I'm sure there are plenty of situations like that (which don't necessarily involve Angelina Jolie, or any other celebrity), where it is just inappropriate to ask the person to wait a second, so that you can attach your microphone.
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Old January 18th, 2011, 10:34 AM   #12
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Every "Red Carpet" I've watched (admittedly not many, not my thing) has had talent with a stick mic interviewing the celebs. Reality shows are rarely single operators ... generally there's a sound person wearing a bag kit and a boom working with the camera op. On shows like "Cops" I see a lot of wireless lavs on the principal officers the crew is following as well as the sound person using a boom to get sound from the takedown and the "perps."
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Old January 18th, 2011, 02:03 PM   #13
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Well, I've been in quite a few situations where a shotgun mike was needed:

- media "scrums", where a lawyer or someone big comes out of a courthouse/government building/airport office after a crash and suddenly 200 cameras crowd in close. If you're solo (which, face it, is increasingly the case), you can't be juggling your camera in a sweaty horde and trying to hold a mike in close over other people's heads.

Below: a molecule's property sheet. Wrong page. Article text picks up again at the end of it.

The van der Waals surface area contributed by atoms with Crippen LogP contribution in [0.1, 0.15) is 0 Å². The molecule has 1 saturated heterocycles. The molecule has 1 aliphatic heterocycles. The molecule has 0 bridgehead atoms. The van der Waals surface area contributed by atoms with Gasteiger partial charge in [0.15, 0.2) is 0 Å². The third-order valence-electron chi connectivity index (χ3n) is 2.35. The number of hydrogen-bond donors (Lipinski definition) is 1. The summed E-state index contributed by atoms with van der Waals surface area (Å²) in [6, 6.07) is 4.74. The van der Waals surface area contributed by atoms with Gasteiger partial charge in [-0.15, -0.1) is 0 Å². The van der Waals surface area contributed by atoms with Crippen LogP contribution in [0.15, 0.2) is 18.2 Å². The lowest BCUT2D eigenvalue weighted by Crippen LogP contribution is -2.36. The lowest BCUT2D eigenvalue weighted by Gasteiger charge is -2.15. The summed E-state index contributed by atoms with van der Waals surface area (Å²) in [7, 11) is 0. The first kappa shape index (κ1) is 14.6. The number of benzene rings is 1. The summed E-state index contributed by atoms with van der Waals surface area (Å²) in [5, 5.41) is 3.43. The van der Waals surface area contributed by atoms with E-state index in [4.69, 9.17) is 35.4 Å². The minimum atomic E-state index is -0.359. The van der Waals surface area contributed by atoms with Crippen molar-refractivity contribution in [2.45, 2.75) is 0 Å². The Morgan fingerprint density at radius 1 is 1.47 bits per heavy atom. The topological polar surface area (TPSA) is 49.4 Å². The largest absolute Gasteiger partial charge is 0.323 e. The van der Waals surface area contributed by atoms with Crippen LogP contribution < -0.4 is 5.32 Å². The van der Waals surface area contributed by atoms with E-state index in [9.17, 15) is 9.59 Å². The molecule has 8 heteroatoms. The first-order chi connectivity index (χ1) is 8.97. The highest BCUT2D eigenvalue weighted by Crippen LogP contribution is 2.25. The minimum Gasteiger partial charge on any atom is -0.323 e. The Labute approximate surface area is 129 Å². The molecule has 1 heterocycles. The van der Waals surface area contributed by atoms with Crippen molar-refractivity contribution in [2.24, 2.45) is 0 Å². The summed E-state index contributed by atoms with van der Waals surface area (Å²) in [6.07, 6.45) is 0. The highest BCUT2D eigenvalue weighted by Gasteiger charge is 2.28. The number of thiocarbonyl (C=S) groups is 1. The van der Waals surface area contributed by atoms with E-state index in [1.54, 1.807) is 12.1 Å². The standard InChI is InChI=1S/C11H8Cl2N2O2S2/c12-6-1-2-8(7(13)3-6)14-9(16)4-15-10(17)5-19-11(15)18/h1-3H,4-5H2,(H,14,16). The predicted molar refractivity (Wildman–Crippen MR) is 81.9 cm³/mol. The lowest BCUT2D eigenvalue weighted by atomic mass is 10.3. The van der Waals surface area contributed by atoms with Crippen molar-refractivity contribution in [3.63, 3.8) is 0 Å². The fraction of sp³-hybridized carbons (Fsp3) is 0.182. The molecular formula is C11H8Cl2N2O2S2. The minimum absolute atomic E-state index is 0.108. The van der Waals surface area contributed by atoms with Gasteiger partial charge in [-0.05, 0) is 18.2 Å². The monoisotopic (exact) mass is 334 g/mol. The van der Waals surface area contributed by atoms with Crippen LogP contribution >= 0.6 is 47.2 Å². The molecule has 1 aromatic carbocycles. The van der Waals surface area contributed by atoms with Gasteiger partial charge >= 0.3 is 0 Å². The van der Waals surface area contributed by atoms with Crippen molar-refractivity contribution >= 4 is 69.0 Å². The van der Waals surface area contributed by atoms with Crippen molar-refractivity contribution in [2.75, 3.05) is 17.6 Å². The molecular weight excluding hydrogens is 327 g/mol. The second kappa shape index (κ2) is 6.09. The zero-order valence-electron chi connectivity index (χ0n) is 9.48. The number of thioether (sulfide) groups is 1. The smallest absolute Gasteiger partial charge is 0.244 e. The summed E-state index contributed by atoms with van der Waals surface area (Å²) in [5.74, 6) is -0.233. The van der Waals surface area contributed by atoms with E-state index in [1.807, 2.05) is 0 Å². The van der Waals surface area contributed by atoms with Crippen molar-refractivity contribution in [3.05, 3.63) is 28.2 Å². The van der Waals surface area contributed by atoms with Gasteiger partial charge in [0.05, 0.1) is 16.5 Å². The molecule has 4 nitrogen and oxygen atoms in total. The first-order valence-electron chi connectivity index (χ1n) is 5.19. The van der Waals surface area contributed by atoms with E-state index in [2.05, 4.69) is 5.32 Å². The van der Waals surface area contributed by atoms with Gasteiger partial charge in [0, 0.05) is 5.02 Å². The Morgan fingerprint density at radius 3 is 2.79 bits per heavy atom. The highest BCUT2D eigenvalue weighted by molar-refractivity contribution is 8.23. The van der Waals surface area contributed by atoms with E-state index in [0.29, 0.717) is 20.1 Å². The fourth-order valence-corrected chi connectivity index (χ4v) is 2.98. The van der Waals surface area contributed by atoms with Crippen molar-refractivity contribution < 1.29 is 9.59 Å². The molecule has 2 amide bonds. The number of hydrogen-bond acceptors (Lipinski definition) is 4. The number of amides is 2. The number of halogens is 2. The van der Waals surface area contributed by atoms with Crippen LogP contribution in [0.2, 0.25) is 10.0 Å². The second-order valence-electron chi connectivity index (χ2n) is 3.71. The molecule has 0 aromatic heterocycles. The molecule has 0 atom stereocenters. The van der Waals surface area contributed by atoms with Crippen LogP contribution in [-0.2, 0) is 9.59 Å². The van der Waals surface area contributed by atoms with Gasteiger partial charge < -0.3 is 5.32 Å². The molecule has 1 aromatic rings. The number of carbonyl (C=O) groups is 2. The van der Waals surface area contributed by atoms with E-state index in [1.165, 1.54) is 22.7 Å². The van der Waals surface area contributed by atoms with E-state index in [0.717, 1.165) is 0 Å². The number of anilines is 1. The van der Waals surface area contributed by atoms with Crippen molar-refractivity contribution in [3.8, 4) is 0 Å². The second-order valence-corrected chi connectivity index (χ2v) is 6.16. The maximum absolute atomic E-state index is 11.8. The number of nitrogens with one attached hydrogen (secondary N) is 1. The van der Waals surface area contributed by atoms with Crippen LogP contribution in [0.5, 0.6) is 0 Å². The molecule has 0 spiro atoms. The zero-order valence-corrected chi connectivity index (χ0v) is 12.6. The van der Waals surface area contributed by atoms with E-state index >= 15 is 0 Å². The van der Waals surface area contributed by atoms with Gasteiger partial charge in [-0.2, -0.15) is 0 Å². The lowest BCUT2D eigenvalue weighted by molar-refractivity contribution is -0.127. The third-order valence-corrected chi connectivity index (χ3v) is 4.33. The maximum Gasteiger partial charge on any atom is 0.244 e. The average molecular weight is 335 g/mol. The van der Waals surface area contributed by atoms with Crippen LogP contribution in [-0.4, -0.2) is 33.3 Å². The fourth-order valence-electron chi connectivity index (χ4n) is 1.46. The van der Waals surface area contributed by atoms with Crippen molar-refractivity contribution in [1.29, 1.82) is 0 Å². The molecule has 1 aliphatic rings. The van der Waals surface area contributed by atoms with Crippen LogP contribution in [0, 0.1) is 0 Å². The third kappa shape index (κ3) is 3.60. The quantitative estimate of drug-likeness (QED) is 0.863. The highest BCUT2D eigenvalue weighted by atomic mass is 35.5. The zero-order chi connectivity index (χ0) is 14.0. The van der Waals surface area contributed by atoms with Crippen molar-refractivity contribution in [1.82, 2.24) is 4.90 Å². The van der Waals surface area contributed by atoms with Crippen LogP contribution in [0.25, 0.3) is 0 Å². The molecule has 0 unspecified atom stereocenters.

- a stage set-up for a presser where there is no line feed, or all the slots are taken, or it's an impromptu presser without thought given to audio. You just get your camera fixed and hope for the best with the shotgun.

- a crowd talking to the camera, for instance after a World Cup game or similar, where you start filming B-roll and suddenly people come up and cheer or yell out something about their team.

And there's been a few others.

That said, I'm stressing only that a shotgun is one tool among others. Everything is a balance of time, effort and value of the news you're gathering. I also have mikes I can put on a boom, handheld mikes, lavaliers and radio mikes. You ALWAYS try to get the best quality you can, in the time you have. Sometimes that means you are shooting on auto (which I hate, but have been known to do, say in disasters or conflict zones) and sometimes you do shoot with a radio mike.